Taking on new challenges within the company equipped Chase with the “understanding of how you fit into the hierarchy and the culture and how you’re contributing to the bottom line. If a company can make you feel that, those are the companies that you’re going to want to stay with and grow with,” she says.

The younger generation is especially interested in a sense of fulfillment and contributing to the world through work, Chase says after interacting with students at events like Clemson University’s Packaging Jamboree. “Sustainability is the big vision of what they see now, where they feel like they can get out and contribute out of the chute,” Chase says.

These students and modern workers in general gravitate toward sustainability-driven or mission-oriented companies, Chase says, citing beauty brand Aveda and her old employer SC Johnson Wax as examples.

Providing this sense of fulfillment, along with a healthy work culture and growth opportunity, will be crucial as companies tap into the pool of emerging professionals.

Education to cultivate a skilled workforce

Higher education and its potential to develop tomorrow’s packaging workforce cannot be understated, but it is relatively challenging for companies to influence, being a third party outside the plant floor. That doesn’t mean it’s impossible.

Morrison promotes education as a skills gap solution through its partnership with PNW, where the company helped to open a mechatronics engineering lab in 2008. The university later opened the country’s first mechatronics engineering technology bachelor’s degree program.

“It’s a combination of a mechanical engineer and an electrical engineer in one that can understand automation,” Wilson says. “So that program combines those two curriculums into one degree.”

The relationship goes both ways, as PNW’s mechatronics program connects with the industry and integrates real-world applications as a major factor in its curriculum, describes Maged Mikhail, PNW professor of mechatronics engineering technology.

That includes internships and co-op opportunities with local companies, hands-on projects that integrate donated machinery from Rockwell Automation, LinMot, Inc., and Econocorp, scholarships supported by the PMMI Foundation, and sparking an interest in pre-college students through summer manufacturing camps and visits to PACK EXPO InternationalIMTS, and other events, Mikhail says.bridging packaging skills gapPurdue Northwest recently hosted a robotics summer camp for middle and high school aged girls, allowing them to work with end-of-arm tooling and grippers.Maged Mikhail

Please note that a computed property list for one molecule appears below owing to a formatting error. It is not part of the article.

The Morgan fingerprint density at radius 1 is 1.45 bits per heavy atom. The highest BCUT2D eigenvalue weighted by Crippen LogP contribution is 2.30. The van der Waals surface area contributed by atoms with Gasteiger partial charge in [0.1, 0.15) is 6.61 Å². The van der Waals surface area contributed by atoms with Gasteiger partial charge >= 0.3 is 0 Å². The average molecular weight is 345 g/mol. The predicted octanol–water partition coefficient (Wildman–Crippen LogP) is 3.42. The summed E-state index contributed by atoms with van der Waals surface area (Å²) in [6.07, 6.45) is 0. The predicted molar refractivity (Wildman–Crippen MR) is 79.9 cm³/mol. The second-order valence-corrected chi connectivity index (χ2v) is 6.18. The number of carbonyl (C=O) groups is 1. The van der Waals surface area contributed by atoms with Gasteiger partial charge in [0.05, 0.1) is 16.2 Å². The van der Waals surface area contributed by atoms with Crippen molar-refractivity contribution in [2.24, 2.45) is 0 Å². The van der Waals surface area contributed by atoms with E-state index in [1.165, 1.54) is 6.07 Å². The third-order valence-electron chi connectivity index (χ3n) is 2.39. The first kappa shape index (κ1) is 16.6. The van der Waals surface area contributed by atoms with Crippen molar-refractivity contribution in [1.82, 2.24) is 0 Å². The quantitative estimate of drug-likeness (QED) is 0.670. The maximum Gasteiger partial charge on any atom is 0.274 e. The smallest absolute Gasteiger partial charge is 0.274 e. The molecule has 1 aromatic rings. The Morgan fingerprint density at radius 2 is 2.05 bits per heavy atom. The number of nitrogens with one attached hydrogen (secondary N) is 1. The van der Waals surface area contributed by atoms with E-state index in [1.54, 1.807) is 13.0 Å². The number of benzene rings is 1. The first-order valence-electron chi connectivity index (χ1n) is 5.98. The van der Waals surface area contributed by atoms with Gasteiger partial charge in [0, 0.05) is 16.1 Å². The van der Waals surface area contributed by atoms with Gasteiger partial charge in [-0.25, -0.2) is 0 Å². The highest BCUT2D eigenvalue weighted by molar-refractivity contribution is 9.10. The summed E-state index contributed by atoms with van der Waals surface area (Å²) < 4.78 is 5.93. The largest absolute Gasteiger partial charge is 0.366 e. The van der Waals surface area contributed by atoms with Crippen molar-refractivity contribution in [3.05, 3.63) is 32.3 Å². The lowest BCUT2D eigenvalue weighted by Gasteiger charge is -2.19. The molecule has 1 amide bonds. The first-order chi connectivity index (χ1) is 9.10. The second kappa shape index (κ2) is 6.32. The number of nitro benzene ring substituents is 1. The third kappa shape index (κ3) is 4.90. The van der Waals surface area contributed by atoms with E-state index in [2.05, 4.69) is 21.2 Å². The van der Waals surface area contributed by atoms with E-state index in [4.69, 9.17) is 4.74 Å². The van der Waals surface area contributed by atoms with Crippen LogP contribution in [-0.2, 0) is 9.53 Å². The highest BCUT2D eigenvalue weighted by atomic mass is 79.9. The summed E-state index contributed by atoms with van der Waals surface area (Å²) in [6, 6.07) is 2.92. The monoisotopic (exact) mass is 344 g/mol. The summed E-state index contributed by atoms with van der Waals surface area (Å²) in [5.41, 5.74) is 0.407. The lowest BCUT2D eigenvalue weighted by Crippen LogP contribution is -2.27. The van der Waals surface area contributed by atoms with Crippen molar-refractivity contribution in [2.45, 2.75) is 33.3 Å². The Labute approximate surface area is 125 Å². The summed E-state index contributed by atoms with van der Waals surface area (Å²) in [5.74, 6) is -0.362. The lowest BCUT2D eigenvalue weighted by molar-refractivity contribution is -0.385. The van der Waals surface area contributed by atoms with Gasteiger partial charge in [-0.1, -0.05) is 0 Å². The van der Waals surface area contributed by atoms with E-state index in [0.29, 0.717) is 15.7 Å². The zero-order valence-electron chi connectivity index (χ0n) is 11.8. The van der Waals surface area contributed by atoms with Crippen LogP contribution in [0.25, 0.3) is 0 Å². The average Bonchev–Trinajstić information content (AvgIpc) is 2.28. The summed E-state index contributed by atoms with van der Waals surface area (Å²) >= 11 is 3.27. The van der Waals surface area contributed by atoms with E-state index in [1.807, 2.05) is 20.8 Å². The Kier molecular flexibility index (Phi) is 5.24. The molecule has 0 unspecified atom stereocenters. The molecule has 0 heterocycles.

This multifaceted approach to industry exposure helps to “close this gap and get [students] ready and engaged in packaging and STEM education in general,” Mikhail says.

Majeeth’s early career success is just one example of PNW’s efforts in action, as she was able to impress interviewers with demonstrated knowledge from college projects to help secure a position. She applauds the program’s “excellent curriculum with lots of hands-on experience in the technologies used in the workforce.”

Evolving workforce for an evolving industry

Packaging and processing have evolved as fast as the world and technological advancements surrounding them, and the younger generation is no different. Generation Z is unique in its learning style and motivations, necessitating a new approach to teaching that emphasizes real-world exposure.

That not only includes the industry connections PNW offers, but also motivation through “salary after their graduation, and good stories of our students after they finished the mechatronics engineering technology degree, and how they are successful,” Mikhail says.

Mikhail and the mechatronics program emphasize this success-driven motivation by clearly laying out career paths and potential earnings sourced from the school’s alumni database, as well as connections with company human resources departments to explain starting pay and benefits packages.

These salary discussions help to “convince them that a four-year degree will be a big investment for them,” when there’s opportunity after high school to earn figures like $20 an hour without a degree, Mikhail says.

The school also gears its curriculum toward soft skills, or useful attributes that aren’t necessarily found in an engineering textbook like communication and leadership skills. It does this in part to maintain its accreditation of Engineering Technology programs with the internationally recognized ABET, Inc.

PNW also teaches these skills simply because “without soft skills a student will be like a machine,” Mikhail says.

In these soft skill-building exercises, instructors aim to “not give the problem directly, let students try to discuss what is the possible solution, write a technical report, have students sell their idea and make presentations, enhance their entrepreneurial mindset, let them think out of the box and find the problem, discuss with the customers, and find the possible solution,” Mikhail explains.

PNW and similar packaging and engineering schools are doing their part to build up a well-equipped future workforce. To truly minimize the packaging skills gap, though, it will take a continued collective commitment from the entire industry.

By embracing a holistic approach to the problem with education, industry training, intuitive machine design, and a company culture that values and retains talent, the packaging industry can pave the way toward a resilient, innovative future.

Special Report: Essential tools for effective sanitation
Today’s food processors are faced with an ongoing labor shortage and pressure to increase production to meet market demands. That means less downtime for cleaning while adhering to strict food safety guidelines. How can a manufacturer overcome these hurdles to stay profitable?
Read More
Special Report: Essential tools for effective sanitation